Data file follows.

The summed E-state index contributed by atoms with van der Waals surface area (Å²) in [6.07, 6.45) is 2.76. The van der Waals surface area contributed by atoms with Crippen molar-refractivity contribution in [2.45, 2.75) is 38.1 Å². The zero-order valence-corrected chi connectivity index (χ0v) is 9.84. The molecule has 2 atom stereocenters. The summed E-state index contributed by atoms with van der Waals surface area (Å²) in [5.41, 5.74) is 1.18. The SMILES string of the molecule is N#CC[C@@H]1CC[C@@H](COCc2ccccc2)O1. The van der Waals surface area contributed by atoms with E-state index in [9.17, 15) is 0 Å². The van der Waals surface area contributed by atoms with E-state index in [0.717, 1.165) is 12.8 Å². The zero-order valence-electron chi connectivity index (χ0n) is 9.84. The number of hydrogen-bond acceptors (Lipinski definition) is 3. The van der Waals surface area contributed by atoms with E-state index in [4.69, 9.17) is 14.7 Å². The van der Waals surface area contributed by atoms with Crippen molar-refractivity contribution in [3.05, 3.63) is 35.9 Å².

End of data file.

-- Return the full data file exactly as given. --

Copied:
The summed E-state index contributed by atoms with van der Waals surface area (Å²) in [6.07, 6.45) is 2.76. The van der Waals surface area contributed by atoms with Crippen molar-refractivity contribution in [2.45, 2.75) is 38.1 Å². The zero-order valence-corrected chi connectivity index (χ0v) is 9.84. The molecule has 2 atom stereocenters. The summed E-state index contributed by atoms with van der Waals surface area (Å²) in [5.41, 5.74) is 1.18. The SMILES string of the molecule is N#CC[C@@H]1CC[C@@H](COCc2ccccc2)O1. The van der Waals surface area contributed by atoms with E-state index in [9.17, 15) is 0 Å². The van der Waals surface area contributed by atoms with E-state index in [0.717, 1.165) is 12.8 Å². The zero-order valence-electron chi connectivity index (χ0n) is 9.84. The number of hydrogen-bond acceptors (Lipinski definition) is 3. The van der Waals surface area contributed by atoms with E-state index in [4.69, 9.17) is 14.7 Å². The van der Waals surface area contributed by atoms with Crippen molar-refractivity contribution in [3.05, 3.63) is 35.9 Å².